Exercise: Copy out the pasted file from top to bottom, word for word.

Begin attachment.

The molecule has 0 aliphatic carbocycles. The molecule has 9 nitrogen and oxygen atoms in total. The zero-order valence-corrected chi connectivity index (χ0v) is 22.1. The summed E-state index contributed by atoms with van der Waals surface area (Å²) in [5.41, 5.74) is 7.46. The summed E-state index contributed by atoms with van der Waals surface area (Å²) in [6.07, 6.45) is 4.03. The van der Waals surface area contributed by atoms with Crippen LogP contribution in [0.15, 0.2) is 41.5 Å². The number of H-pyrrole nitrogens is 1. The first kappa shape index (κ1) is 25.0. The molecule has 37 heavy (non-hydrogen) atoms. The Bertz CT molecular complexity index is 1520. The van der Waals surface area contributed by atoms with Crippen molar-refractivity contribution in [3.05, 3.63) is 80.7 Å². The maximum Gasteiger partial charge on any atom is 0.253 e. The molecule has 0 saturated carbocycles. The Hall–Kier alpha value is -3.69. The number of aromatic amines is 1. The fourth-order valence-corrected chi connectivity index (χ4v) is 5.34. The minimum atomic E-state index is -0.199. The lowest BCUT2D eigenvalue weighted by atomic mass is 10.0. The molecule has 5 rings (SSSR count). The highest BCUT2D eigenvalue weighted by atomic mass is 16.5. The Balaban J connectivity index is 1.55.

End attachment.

The molecule has 0 aliphatic carbocycles. The molecule has 9 nitrogen and oxygen atoms in total. The zero-order valence-corrected chi connectivity index (χ0v) is 22.1. The summed E-state index contributed by atoms with van der Waals surface area (Å²) in [5.41, 5.74) is 7.46. The summed E-state index contributed by atoms with van der Waals surface area (Å²) in [6.07, 6.45) is 4.03. The van der Waals surface area contributed by atoms with Crippen LogP contribution in [0.15, 0.2) is 41.5 Å². The number of H-pyrrole nitrogens is 1. The first kappa shape index (κ1) is 25.0. The molecule has 37 heavy (non-hydrogen) atoms. The Bertz CT molecular complexity index is 1520. The van der Waals surface area contributed by atoms with Crippen molar-refractivity contribution in [3.05, 3.63) is 80.7 Å². The maximum Gasteiger partial charge on any atom is 0.253 e. The molecule has 0 saturated carbocycles. The Hall–Kier alpha value is -3.69. The number of aromatic amines is 1. The fourth-order valence-corrected chi connectivity index (χ4v) is 5.34. The minimum atomic E-state index is -0.199. The lowest BCUT2D eigenvalue weighted by atomic mass is 10.0. The molecule has 5 rings (SSSR count). The highest BCUT2D eigenvalue weighted by atomic mass is 16.5. The Balaban J connectivity index is 1.55.